Archive for Monday, July 20, 2009


The Edge

July 20, 2009


‘The Road to Woodstock’ (Books)

Former headshop owner Michael Lang had scant promotional experience when he dreamed up Woodstock as a massive festival different from anything before it. As this memoir released 40 years later makes clear, it’s a wonder that Woodstock even happened at all.

Lang and his partners were kicked out of the initial concert site at the last minute, sending Lang scrambling through nearby Sullivan County to look for a replacement. He found a gently sloping hay field owned by dairy farmer Max Yasgur who, luckily for Lang, was a friendly sort eager to accept these long-haired kids.

Meanwhile, renowned promoter Bill Graham, not wanting the competition, threatened to shut Woodstock down. Yippie leader Abbie Hoffman did, too, unless Lang and his partners coughed up $20,000 for leftist activities. The promoters gave him $10,000. (Hoffman went on to spend nights leading up to the concert taking down newly installed fences. His Woodstock adventure ended abruptly when he tried to make an announcement during the Who’s set, and Pete Townshend whacked him on the head with his guitar.)

This is an oft-told tale, but Lang keeps it interesting with insider’s tidbits. Lang, who wrote the book with Holly George-Warren, comes off in this book as a pleasant hippie hustler, unflappable in the face of looming disasters. His narrative is broken up throughout the book with brief testimonies from other people involved with Woodstock.

‘The Bigs 2’ (Game)

“The Bigs” was a major surprise in 2007, and not just because its first attempt to spell modern-day arcade baseball was so spot-on.

Rather, the big shock was how well the game pulled that off while also giving armchair managers everything they need to execute a smart as well as forceful game of baseball. And everything that made the first game work is preserved in “The Bigs 2,” which leaves well enough alone and elects instead to make a series of mostly welcome refinements.

Most prominent is the Batter’s Wheelhouse, which provides a visual indication of each hitter’s sweet spot. Attack a hitter’s sweet spot and fool him, and you receive an extra turbo boost and shrink the spot. Attack and serve up a bad pitch, though, and you probably can guess the consequence.

Elsewhere on the field, pickoff attempts now actually might work (or result in an overthrow), while losing a home plate collision or failing to catch a bullet line drive can lead to player injury. (So can beaning a hitter, for you nefarious types.) Turbo plays and stockpiling the offensive cache necessary to execute a no-doubt homer are fundamentally unchanged, but “The Bigs 2” adds a tier of risk/reward to both sides with the opportunity to make legendary catches or shoot for the moon with a supersized grand slam.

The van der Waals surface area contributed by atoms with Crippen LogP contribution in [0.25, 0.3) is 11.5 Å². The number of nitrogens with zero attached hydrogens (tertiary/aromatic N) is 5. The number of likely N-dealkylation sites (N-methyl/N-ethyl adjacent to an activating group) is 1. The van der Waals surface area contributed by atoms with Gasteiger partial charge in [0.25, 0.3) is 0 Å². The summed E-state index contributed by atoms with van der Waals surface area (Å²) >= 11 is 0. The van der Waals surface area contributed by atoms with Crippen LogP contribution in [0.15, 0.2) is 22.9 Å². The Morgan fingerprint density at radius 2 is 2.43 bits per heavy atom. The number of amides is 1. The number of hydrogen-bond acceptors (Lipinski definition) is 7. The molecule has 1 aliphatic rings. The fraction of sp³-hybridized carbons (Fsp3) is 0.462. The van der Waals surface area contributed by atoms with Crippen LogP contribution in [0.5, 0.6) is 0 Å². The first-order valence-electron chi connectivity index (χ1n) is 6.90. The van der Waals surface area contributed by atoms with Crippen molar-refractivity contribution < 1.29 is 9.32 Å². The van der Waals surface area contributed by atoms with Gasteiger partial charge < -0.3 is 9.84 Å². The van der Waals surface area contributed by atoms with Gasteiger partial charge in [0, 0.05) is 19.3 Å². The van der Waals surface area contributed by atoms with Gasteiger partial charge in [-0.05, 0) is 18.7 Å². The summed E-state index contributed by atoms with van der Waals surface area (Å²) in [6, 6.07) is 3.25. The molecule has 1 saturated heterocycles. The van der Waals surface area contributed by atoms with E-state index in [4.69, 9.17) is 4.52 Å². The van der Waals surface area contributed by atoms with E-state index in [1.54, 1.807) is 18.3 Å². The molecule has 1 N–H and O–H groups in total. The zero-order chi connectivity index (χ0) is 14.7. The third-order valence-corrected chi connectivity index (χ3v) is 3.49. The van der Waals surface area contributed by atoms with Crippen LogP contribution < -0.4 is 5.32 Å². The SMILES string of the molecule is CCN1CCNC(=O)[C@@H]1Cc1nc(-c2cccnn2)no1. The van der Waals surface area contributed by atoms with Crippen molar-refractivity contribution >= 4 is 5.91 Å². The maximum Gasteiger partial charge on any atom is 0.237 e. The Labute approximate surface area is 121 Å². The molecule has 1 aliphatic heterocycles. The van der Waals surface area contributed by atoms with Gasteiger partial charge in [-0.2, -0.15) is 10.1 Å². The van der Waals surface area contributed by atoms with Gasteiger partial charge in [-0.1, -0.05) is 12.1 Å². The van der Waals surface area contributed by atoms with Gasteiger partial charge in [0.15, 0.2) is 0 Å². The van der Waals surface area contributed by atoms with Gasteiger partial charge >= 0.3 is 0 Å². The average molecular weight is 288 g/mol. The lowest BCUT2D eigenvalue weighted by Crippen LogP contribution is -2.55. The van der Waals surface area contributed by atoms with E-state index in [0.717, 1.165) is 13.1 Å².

Versions play for Playstation 3, Xbox 360, Wii, PSP, Playstation 2

ESRB Rating: Everyone 10+ (mild language, mild violence)

‘The Devil’s Punchbowl’ (Books)

In his 13th novel, Greg Iles returns to his hometown of Natchez, Miss., where former Houston prosecutor and novelist Penn Cage, who appeared in two of Iles’ earlier thrillers, is mayor of a community that places a big bet on casino gambling to energize the local economy.

Cage is drawn into the vortex when childhood friend Tim Jessup, a former druggie who works as a blackjack dealer aboard the Magnolia Queen, comes to him with allegations that casino manager Jonathan Sands is luring high rollers such as NFL stars, rap artists and Chinese billionaires to the casino by offering access to dog fighting and kinky sex. Jessup is tortured and murdered on the way to a second late-night meeting with Cage that was to take place in a cemetery above where the Magnolia Queen is moored.

Efforts to bring the killers to justice are complicated by a web of corruption involving local cops and a pact that links Sands to a high-powered Justice Department lawyer who’s protecting him in return for his participation in a sting aimed at snaring a criminal mastermind from China.

Some readers may be troubled by the sexual abuse and torture, much of it carried out in a room deep in the bowels of the ship that’s called the Devil’s Punchbowl. Accounts of dog fighting are equally vivid.

Iles fans, accustomed to his deft writing and strong plotting with many twists and turns, will find plenty of suspense and action in this page-turner.


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